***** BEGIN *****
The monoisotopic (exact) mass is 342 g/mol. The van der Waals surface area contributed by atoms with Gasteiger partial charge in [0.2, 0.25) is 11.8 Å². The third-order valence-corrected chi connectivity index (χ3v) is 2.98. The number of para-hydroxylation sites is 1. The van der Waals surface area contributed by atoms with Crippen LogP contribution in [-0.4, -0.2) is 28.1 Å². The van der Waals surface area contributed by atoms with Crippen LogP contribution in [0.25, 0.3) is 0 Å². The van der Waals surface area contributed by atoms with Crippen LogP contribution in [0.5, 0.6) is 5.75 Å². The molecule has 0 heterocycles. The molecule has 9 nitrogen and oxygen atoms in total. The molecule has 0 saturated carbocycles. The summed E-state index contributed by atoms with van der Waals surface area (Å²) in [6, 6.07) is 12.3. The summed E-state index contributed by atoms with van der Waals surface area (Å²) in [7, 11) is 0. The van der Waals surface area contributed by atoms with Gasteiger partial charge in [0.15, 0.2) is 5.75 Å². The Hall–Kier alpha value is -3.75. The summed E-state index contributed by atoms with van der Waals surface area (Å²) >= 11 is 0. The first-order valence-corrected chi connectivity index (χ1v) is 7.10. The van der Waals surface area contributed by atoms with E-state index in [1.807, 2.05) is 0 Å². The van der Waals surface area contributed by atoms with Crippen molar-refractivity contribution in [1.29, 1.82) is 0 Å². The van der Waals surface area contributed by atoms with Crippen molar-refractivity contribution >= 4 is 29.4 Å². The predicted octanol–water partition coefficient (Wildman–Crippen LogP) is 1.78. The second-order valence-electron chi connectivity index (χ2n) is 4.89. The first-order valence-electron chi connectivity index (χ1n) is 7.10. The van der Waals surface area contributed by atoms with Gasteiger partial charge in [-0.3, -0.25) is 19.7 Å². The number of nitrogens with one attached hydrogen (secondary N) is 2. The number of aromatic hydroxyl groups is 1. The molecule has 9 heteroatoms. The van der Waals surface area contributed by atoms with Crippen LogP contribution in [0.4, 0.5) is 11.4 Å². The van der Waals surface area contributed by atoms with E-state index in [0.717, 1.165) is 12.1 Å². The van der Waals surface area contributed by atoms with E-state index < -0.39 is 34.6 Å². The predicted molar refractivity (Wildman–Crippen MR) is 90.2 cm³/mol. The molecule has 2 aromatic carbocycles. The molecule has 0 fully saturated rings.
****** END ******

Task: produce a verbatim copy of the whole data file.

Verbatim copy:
The monoisotopic (exact) mass is 342 g/mol. The van der Waals surface area contributed by atoms with Gasteiger partial charge in [0.2, 0.25) is 11.8 Å². The third-order valence-corrected chi connectivity index (χ3v) is 2.98. The number of para-hydroxylation sites is 1. The van der Waals surface area contributed by atoms with Crippen LogP contribution in [-0.4, -0.2) is 28.1 Å². The van der Waals surface area contributed by atoms with Crippen LogP contribution in [0.25, 0.3) is 0 Å². The van der Waals surface area contributed by atoms with Crippen LogP contribution in [0.5, 0.6) is 5.75 Å². The molecule has 0 heterocycles. The molecule has 9 nitrogen and oxygen atoms in total. The molecule has 0 saturated carbocycles. The summed E-state index contributed by atoms with van der Waals surface area (Å²) in [6, 6.07) is 12.3. The summed E-state index contributed by atoms with van der Waals surface area (Å²) in [7, 11) is 0. The van der Waals surface area contributed by atoms with Gasteiger partial charge in [0.15, 0.2) is 5.75 Å². The Hall–Kier alpha value is -3.75. The summed E-state index contributed by atoms with van der Waals surface area (Å²) >= 11 is 0. The first-order valence-corrected chi connectivity index (χ1v) is 7.10. The van der Waals surface area contributed by atoms with E-state index in [1.807, 2.05) is 0 Å². The van der Waals surface area contributed by atoms with Crippen molar-refractivity contribution in [1.29, 1.82) is 0 Å². The van der Waals surface area contributed by atoms with Crippen molar-refractivity contribution >= 4 is 29.4 Å². The predicted octanol–water partition coefficient (Wildman–Crippen LogP) is 1.78. The second-order valence-electron chi connectivity index (χ2n) is 4.89. The first-order valence-electron chi connectivity index (χ1n) is 7.10. The van der Waals surface area contributed by atoms with Gasteiger partial charge in [-0.3, -0.25) is 19.7 Å². The number of nitrogens with one attached hydrogen (secondary N) is 2. The number of aromatic hydroxyl groups is 1. The molecule has 9 heteroatoms. The van der Waals surface area contributed by atoms with Crippen LogP contribution in [0.4, 0.5) is 11.4 Å². The van der Waals surface area contributed by atoms with E-state index in [0.717, 1.165) is 12.1 Å². The van der Waals surface area contributed by atoms with E-state index < -0.39 is 34.6 Å². The predicted molar refractivity (Wildman–Crippen MR) is 90.2 cm³/mol. The molecule has 2 aromatic carbocycles. The molecule has 0 fully saturated rings.